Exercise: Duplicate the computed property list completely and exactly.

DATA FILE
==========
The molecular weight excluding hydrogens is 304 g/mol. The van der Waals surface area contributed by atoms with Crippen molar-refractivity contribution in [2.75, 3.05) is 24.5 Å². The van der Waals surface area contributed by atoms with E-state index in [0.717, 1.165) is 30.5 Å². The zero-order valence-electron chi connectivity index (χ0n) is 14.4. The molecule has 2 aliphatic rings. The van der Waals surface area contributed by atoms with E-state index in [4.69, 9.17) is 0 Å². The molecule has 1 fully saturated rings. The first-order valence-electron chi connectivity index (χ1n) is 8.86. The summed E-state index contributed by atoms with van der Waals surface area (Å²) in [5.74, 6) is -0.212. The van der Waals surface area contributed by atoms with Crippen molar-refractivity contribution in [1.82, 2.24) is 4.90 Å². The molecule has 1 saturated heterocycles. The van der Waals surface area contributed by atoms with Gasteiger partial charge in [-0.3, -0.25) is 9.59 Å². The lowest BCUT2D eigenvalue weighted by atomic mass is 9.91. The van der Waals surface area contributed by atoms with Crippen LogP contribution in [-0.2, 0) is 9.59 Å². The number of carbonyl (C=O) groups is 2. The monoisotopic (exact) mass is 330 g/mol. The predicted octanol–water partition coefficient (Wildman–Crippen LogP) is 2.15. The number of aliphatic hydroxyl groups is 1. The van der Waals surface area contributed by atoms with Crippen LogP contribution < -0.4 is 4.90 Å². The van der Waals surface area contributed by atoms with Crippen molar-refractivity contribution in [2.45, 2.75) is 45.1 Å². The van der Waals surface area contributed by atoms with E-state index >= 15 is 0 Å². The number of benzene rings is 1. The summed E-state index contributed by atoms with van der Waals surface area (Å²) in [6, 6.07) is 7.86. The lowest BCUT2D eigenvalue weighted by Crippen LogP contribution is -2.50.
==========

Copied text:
The molecular weight excluding hydrogens is 304 g/mol. The van der Waals surface area contributed by atoms with Crippen molar-refractivity contribution in [2.75, 3.05) is 24.5 Å². The van der Waals surface area contributed by atoms with E-state index in [0.717, 1.165) is 30.5 Å². The zero-order valence-electron chi connectivity index (χ0n) is 14.4. The molecule has 2 aliphatic rings. The van der Waals surface area contributed by atoms with E-state index in [4.69, 9.17) is 0 Å². The molecule has 1 fully saturated rings. The first-order valence-electron chi connectivity index (χ1n) is 8.86. The summed E-state index contributed by atoms with van der Waals surface area (Å²) in [5.74, 6) is -0.212. The van der Waals surface area contributed by atoms with Crippen molar-refractivity contribution in [1.82, 2.24) is 4.90 Å². The molecule has 1 saturated heterocycles. The van der Waals surface area contributed by atoms with Gasteiger partial charge in [-0.3, -0.25) is 9.59 Å². The lowest BCUT2D eigenvalue weighted by atomic mass is 9.91. The van der Waals surface area contributed by atoms with Crippen LogP contribution in [-0.2, 0) is 9.59 Å². The number of carbonyl (C=O) groups is 2. The monoisotopic (exact) mass is 330 g/mol. The predicted octanol–water partition coefficient (Wildman–Crippen LogP) is 2.15. The number of aliphatic hydroxyl groups is 1. The van der Waals surface area contributed by atoms with Crippen LogP contribution < -0.4 is 4.90 Å². The van der Waals surface area contributed by atoms with Crippen molar-refractivity contribution in [2.45, 2.75) is 45.1 Å². The van der Waals surface area contributed by atoms with E-state index >= 15 is 0 Å². The number of benzene rings is 1. The summed E-state index contributed by atoms with van der Waals surface area (Å²) in [6, 6.07) is 7.86. The lowest BCUT2D eigenvalue weighted by Crippen LogP contribution is -2.50.